Rhythm 10, 1973

"In her first performance Abramović explored elements of ritual and gesture. Making use of twenty knives and two tape recorders, the artist played the Russian game in which rhythmic knife jabs are aimed between the splayed fingers of her hand. Each time she cut herself, she would pick up a new knife from the row of twenty she had set up, and record the operation.

After cutting herself twenty times, she replayed the tape, listened to the sounds, and tried to repeat the same movements, attempting to replicate the mistakes, merging together past and present. She set out to explore the physical and mental limitations of the body – the pain and the sounds of the stabbing, the double sounds from the history and from the replication. With this piece, Abramović began to consider the state of consciousness of the performer. “Once you enter into the performance state you can push your body to do things you absolutely could never normally do.”

For performances like that you don't need a state of the art hall- you need a table on the sidewalk and a tip jar. The insanity of NYC is spreading northward and needs to be halted.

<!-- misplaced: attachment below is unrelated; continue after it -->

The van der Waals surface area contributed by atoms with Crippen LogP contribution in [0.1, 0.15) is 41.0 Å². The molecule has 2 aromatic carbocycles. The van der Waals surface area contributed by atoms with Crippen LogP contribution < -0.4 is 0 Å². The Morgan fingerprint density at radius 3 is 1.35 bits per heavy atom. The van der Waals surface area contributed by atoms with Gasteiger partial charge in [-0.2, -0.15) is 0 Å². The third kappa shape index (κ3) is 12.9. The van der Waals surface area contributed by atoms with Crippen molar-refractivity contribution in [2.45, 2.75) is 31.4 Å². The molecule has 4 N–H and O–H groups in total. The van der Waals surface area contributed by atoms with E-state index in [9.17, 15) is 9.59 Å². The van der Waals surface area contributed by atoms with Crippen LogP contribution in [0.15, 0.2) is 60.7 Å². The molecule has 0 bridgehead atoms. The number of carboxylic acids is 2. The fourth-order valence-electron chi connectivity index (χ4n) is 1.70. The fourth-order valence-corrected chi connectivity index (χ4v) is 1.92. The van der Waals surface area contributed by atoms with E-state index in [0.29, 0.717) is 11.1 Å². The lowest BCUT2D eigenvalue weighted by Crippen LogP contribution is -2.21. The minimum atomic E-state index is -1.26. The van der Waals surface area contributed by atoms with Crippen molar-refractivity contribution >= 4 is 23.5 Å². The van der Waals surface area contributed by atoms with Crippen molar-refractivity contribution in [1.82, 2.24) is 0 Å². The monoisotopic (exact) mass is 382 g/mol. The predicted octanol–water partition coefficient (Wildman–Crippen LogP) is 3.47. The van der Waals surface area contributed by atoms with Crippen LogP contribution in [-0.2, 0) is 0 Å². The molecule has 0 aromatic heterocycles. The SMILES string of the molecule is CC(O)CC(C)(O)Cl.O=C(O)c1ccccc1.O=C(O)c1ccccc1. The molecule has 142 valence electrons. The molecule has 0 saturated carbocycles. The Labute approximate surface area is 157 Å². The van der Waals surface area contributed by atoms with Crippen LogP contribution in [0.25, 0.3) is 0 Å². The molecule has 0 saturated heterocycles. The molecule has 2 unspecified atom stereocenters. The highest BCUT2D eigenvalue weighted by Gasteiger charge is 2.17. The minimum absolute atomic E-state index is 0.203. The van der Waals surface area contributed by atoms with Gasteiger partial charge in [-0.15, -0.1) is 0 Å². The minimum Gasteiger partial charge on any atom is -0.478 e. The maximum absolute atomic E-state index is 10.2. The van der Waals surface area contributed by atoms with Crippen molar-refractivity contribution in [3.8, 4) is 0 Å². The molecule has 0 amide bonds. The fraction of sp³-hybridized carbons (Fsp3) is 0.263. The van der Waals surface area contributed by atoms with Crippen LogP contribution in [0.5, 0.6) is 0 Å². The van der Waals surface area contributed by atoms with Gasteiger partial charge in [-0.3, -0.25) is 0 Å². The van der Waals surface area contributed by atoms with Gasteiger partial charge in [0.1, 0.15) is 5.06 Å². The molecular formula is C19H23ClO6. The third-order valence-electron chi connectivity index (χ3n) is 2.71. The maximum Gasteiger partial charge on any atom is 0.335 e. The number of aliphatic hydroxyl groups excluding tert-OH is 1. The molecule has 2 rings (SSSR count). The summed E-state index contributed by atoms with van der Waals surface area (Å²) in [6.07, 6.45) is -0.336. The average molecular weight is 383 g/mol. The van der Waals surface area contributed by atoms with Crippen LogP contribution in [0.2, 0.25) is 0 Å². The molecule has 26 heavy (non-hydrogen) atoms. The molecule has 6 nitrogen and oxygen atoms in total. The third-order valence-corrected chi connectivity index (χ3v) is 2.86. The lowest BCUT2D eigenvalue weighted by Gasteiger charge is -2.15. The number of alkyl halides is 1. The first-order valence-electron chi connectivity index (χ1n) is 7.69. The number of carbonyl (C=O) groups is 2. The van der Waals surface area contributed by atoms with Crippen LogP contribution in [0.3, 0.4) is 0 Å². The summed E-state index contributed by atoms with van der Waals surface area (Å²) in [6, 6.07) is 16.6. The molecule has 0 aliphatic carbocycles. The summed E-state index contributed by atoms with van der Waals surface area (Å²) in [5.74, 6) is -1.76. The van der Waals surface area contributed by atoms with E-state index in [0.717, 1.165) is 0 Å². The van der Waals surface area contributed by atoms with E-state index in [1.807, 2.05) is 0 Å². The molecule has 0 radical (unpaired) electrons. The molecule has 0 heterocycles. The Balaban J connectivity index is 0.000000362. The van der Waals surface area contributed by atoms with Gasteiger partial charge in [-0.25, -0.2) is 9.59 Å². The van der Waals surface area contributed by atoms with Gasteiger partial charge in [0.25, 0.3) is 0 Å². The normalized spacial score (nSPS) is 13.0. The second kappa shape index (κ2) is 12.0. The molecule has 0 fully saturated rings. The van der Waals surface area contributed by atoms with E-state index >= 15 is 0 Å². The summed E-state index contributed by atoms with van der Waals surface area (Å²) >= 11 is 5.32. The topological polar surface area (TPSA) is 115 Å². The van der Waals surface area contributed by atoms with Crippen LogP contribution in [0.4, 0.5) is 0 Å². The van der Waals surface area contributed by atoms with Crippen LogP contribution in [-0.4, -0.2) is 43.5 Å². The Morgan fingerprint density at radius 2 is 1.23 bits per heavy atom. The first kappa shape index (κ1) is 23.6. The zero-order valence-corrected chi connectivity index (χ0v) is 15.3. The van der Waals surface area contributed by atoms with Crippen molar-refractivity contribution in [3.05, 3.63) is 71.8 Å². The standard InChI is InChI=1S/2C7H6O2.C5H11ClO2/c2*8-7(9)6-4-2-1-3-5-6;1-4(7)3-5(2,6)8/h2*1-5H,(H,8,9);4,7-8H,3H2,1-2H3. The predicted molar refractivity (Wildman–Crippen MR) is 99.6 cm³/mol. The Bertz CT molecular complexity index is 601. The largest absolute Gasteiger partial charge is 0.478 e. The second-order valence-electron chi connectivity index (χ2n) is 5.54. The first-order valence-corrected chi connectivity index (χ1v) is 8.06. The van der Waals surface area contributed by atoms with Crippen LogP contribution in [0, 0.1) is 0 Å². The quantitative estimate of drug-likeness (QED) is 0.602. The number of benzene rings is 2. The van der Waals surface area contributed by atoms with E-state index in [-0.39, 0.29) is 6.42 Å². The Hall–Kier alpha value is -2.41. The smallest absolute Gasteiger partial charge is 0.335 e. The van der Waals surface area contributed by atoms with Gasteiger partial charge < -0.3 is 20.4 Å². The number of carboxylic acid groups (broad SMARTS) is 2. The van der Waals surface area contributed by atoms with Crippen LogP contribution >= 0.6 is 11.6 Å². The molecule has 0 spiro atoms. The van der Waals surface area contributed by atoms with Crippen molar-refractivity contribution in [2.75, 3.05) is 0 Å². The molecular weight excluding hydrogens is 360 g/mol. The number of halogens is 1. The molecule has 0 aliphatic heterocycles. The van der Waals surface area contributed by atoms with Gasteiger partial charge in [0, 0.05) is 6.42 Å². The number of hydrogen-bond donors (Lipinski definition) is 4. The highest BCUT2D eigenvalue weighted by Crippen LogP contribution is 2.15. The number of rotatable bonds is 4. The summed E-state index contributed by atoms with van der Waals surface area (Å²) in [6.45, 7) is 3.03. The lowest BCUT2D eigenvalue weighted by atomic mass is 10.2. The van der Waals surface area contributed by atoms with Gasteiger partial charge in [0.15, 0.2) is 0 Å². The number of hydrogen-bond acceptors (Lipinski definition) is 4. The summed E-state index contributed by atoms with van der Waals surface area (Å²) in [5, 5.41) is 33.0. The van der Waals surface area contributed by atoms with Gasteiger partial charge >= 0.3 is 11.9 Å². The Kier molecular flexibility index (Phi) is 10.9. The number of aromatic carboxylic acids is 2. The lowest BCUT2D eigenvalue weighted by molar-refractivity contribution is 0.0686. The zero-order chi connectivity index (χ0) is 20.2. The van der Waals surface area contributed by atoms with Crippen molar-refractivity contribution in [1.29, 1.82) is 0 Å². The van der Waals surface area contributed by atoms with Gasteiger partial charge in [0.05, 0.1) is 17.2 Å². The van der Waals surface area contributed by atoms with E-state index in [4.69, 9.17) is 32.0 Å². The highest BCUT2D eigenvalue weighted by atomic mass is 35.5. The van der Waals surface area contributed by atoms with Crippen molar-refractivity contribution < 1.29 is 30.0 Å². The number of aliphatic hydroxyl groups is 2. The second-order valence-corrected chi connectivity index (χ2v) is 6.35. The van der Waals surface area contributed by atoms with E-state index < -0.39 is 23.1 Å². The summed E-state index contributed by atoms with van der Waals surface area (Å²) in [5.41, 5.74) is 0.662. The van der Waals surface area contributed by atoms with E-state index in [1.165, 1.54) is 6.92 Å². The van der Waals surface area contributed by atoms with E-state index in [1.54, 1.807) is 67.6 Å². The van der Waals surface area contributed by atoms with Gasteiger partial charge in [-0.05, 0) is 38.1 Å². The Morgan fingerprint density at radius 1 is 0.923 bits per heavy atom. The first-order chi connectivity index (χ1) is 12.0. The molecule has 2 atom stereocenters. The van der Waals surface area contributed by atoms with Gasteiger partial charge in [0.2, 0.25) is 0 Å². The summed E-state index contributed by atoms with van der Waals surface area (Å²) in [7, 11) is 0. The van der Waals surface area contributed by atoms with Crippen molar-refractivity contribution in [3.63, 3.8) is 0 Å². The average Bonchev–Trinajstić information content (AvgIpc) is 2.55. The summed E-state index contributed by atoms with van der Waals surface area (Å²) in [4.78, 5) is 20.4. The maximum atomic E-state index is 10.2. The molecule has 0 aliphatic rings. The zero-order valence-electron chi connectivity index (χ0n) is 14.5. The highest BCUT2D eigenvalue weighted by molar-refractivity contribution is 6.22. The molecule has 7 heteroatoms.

@BBnet3000 - howso? Do you mean ascetically in your opinion, or is it actually lacking structurally/safety/etc?

Because I think it looks awesome, but I don't know much more about it.

Raising 8 million, huh? Who is putting in the other 100 million that would be needed for an institution like this to even have a glimmer of a chance of succeeding? Something seems fishy here to me...

I really hope that the building respects the street, very few modern buildings do. Good urban design is so simple, and many starchitects break the rules for fun.

Koolhaas in Hudson reminds me of the big opportunity Troy missed at EMPAC. With $360 million to spend it could have been what Gehry did for Bilbao.